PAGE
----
A big question that erupts is whose English is spoken in a global project. In a realm like Ubuntu, quite a number of participants come from nation-states where English is a primary language. English, as a language, is quite malleable.
Take for example our Self-Appointed Benevolent Dictator for Life, Mark Shuttleworth, an Engineering Manager with Canonical, The Alan Pope, and myself as an Ubuntu Member. Each of us speaks English. Each of us participates in the Ubuntu realm. Each of us communicates in a slightly different form of English that ties back to our roots.
Mr. Shuttleworth is a South African billionaire and cosmonaut. Mr. Pope is an English professional in the world of Information Technology. I am an American who has wandered across the rust belt, the Samoan archipelago, and the desert southwest. Each of us speaks the same language but between us there will be quirks, colloquialisms, and idioms that are simply different.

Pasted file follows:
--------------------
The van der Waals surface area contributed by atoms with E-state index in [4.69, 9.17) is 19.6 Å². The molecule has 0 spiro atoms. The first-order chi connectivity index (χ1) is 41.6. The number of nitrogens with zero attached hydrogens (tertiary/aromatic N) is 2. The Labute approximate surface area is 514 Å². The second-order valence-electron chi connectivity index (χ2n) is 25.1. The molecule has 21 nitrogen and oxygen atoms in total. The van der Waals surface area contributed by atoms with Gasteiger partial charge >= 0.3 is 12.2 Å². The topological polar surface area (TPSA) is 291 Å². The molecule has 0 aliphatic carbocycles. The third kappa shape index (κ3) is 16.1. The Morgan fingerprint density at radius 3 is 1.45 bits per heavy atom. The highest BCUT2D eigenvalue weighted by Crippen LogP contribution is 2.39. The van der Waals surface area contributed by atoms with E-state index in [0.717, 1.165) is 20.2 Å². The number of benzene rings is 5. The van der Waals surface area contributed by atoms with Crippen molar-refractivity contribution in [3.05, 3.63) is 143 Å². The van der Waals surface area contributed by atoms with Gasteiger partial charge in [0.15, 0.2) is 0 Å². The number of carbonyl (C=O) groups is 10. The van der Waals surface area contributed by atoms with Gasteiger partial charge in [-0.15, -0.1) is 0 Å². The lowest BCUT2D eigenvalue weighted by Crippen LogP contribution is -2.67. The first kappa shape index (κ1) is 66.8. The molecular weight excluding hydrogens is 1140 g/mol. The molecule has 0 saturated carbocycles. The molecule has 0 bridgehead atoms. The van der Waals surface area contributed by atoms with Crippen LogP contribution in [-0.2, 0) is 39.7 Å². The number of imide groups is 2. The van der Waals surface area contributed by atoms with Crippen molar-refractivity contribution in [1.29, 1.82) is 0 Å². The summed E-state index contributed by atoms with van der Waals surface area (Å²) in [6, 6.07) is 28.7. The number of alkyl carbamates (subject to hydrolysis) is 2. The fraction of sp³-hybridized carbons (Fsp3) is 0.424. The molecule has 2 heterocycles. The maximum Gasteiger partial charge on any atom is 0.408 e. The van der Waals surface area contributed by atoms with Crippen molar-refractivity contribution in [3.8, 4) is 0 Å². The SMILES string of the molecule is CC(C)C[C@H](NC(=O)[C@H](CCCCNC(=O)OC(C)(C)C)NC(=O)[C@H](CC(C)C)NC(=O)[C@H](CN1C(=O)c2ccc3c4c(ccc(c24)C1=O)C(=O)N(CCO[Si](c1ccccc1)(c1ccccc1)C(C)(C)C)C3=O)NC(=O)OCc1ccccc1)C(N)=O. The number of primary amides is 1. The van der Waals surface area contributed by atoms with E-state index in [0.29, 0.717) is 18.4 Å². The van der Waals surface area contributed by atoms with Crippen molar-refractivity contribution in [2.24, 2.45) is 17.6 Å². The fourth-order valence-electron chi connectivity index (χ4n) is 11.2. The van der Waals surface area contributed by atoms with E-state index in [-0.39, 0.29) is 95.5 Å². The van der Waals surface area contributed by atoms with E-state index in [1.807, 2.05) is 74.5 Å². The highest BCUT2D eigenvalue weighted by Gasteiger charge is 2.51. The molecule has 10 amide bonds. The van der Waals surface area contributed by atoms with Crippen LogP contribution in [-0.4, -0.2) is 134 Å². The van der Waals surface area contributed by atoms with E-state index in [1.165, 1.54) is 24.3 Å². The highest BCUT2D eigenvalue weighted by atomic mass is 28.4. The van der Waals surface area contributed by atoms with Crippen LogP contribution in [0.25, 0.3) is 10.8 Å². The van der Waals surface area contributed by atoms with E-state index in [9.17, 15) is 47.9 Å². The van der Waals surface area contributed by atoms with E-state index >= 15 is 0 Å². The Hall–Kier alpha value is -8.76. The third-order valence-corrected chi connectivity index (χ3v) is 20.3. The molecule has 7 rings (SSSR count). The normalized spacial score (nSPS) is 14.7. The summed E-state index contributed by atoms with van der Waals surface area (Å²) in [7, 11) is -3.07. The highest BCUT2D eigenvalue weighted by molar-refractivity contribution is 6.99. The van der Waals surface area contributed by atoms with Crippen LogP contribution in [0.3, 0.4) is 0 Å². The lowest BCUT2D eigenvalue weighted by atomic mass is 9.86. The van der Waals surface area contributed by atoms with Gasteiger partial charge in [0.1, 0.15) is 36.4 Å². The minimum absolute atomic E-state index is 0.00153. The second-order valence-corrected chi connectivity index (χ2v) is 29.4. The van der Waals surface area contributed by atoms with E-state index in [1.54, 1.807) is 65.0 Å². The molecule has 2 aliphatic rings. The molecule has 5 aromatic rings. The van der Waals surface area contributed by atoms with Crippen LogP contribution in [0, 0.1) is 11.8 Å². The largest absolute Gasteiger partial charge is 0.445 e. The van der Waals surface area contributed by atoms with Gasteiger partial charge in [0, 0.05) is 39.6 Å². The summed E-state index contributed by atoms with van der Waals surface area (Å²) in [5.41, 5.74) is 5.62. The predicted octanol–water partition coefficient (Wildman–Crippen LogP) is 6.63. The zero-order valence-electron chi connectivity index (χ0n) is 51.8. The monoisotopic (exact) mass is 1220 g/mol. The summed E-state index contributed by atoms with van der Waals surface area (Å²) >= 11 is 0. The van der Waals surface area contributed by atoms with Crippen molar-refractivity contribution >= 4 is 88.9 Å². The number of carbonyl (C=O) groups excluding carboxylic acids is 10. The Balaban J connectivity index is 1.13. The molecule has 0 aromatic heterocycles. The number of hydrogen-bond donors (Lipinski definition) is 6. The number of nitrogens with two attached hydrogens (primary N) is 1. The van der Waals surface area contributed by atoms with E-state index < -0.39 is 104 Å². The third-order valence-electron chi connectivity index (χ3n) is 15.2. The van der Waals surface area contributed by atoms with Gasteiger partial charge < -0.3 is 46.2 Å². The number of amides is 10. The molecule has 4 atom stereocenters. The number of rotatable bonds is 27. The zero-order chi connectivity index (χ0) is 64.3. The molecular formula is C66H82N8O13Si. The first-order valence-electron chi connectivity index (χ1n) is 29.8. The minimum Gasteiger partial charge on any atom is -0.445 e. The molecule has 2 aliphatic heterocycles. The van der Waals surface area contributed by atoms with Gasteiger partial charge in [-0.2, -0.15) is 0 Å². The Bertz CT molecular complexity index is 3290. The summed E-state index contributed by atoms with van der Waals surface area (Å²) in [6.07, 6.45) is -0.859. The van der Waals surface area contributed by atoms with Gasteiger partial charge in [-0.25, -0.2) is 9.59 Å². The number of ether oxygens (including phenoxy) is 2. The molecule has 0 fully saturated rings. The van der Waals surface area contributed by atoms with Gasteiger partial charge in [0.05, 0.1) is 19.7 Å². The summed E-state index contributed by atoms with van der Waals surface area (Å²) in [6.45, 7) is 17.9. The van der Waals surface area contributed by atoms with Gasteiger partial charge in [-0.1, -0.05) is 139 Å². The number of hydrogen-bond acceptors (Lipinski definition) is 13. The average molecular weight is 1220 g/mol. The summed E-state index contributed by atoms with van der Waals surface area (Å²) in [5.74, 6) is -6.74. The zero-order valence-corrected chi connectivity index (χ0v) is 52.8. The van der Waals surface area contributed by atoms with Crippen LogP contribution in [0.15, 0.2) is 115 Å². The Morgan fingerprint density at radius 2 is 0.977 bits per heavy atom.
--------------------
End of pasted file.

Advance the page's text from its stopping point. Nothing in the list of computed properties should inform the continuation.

Now, why does this matter? This turns back to the matter of Mr. Shuttleworth referring to a "skunkworks" which is a take on a term trademarked by the aerospace firm Lockheed Martin. In the 88th episode of the Burning Circle, I ended up discussing the choice of words and how perhaps the phraseology of "opening the kimono" was more appropriate. Instead of projects continuing in total secrecy, things are being opened up to bring in community members within the Canonical bubble. From the 1990s the American analog that Canonical is trying to get away from is "things done in a corner" which was a complaint that arises at points relative to the early days of Internet standards for things the Corporation for National Research Initiatives did quietly by itself.
For such a large and diverse community, the surprising thing is that we maintain such effective lines of communication. This is not easy to do. As we look ahead to the Raring Ringtail cycle, throughout the Ubuntu realm we do need to think not just about how we talk to each other about Ubuntu but also about how we communicate Ubuntu to others. As a former Speaker of the United States House of Representatives Tip O'Neill once put it, all politics are local. So too are our languages and forms of communications in this world of fragile global communication structures.